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State of Karnataka Vs. Umesha - (High Court of Karnataka) (24 May 2018)

Order of acquittal passed by first Appellate Court cannot be reversed, merely because re-appreciation of evidence leads to another possible view, unless view taken for acquittal is manifestly illegal



Aggrieved by the Judgment passed by the learned Fast Track Court Judge, the State has preferred present appeal. By the impugned Judgment and Order, the Fast Track Court set aside the order of conviction and sentence passed by the learned Civil Judge. Police charge-sheeted the accused in Crime for the offences punishable under Sections 324, 326, 504 and 506 of Indian Penal Code, 1860 (IPC). Question involved in present case is whether the prosecution has proved beyond reasonable doubt the charges brought against the accused, warranting interference of this Court in the order of acquittal passed by the First Appellate Court.

It is the settled position of law that, the scope of interference under Section 378 of Code of Criminal Procedure, 1973(CrPC) at the appellate stage in an order of acquittal is limited. Unless it is shown that the order of acquittal suffers manifest illegality, it cannot be interfered. The impugned order of acquittal passed by the first appellate Court cannot be reversed, merely because re-appreciation of evidence leads to another possible view, unless the view taken for acquittal is shown to be manifestly illegal. Whenever two views are possible, the view which is favourable to the accused is to be accepted.

The Investigating Officer does not cite the wife of the accused as charge sheet witness. The incident is stated to have been taken place at 8.00 p.m. in a tiny village. Therefore, the Investigating Officer could have examined any other independent witness to ascertain the occurrence of the incident. P.W. 4 who is cited as res gestae witness does not support the prosecution version that, he saw the accused and the injured victims together and in that regard he has given statement.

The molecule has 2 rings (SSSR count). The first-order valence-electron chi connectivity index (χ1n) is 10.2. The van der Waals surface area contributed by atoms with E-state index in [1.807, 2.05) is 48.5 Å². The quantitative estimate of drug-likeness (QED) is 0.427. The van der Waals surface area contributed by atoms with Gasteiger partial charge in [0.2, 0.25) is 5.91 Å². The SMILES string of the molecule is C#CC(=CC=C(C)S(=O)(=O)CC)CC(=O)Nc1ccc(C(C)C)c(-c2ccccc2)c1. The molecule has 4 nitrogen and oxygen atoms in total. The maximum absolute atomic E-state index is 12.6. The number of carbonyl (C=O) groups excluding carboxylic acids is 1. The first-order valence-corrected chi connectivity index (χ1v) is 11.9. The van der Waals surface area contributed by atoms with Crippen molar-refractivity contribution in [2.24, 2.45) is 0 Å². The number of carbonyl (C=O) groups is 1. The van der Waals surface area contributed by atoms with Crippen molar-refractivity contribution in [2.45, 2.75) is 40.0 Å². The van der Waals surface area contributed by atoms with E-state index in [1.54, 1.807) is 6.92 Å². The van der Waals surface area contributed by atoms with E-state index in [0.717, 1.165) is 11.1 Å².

It has also come in the evidence that, there was previous ill-will between the Accused and P.Ws. 1 and 2. In view of this evidence, delay in filing the complaint assumes significance. In the absence of non-examination of residents of the houses surrounding the scene of occurrence and wife of the accused to prove the presence of Accused and P.W. 1 to P.W. 3 at the scene of occurrence at the time of the alleged incident, said fact becomes doubtful. Regarding admission of P.W. 3 in her cross-examination that, she is a tutored eyewitness and the admitted fact of she being their farm servant, her presence at the scene of occurrence becomes doubtful.

The trial Court without taking into consideration the material inconsistencies in the evidence of the witnesses, more importantly P.Ws. 1 to 3, 7 and 8, proceeded to hold that, P.Ws. 1 and 2 being the injured-witnesses and P.W. 3 being the eye-witness, their evidence shall be believed and their evidence is further corroborated by the evidence of P.W. 7. The evidence of P.Ws. 1 to 3, 7 and 8 is not appreciated by the trial Court in proper perspective.

The Trial Court has failed to note that, genesis of the complaint/first information itself is suppressed and the charge is not proved beyond reasonable doubt. The first appellate Court taking into consideration all these aspects, on re-appreciation of the evidence rightly reversed the order of conviction and sentence passed by the Trial Court. The impugned Judgment and Order do not call for interference by this Court.


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